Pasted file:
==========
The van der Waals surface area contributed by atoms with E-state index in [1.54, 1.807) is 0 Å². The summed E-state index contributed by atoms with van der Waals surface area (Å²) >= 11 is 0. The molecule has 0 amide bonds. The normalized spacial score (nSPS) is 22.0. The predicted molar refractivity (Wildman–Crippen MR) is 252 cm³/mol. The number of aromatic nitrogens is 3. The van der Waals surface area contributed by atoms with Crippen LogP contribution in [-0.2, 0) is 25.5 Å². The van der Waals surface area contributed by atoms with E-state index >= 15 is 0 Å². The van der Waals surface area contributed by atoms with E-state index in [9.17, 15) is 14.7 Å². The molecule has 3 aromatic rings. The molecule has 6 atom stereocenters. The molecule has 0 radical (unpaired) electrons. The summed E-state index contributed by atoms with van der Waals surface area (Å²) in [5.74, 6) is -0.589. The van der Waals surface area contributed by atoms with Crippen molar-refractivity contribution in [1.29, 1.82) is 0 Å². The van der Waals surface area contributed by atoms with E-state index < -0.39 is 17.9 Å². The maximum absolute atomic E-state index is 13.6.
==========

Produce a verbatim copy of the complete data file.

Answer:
The van der Waals surface area contributed by atoms with E-state index in [1.54, 1.807) is 0 Å². The summed E-state index contributed by atoms with van der Waals surface area (Å²) >= 11 is 0. The molecule has 0 amide bonds. The normalized spacial score (nSPS) is 22.0. The predicted molar refractivity (Wildman–Crippen MR) is 252 cm³/mol. The number of aromatic nitrogens is 3. The van der Waals surface area contributed by atoms with Crippen LogP contribution in [-0.2, 0) is 25.5 Å². The van der Waals surface area contributed by atoms with E-state index >= 15 is 0 Å². The van der Waals surface area contributed by atoms with E-state index in [9.17, 15) is 14.7 Å². The molecule has 3 aromatic rings. The molecule has 6 atom stereocenters. The molecule has 0 radical (unpaired) electrons. The summed E-state index contributed by atoms with van der Waals surface area (Å²) in [5.74, 6) is -0.589. The van der Waals surface area contributed by atoms with Crippen molar-refractivity contribution in [1.29, 1.82) is 0 Å². The van der Waals surface area contributed by atoms with E-state index < -0.39 is 17.9 Å². The maximum absolute atomic E-state index is 13.6.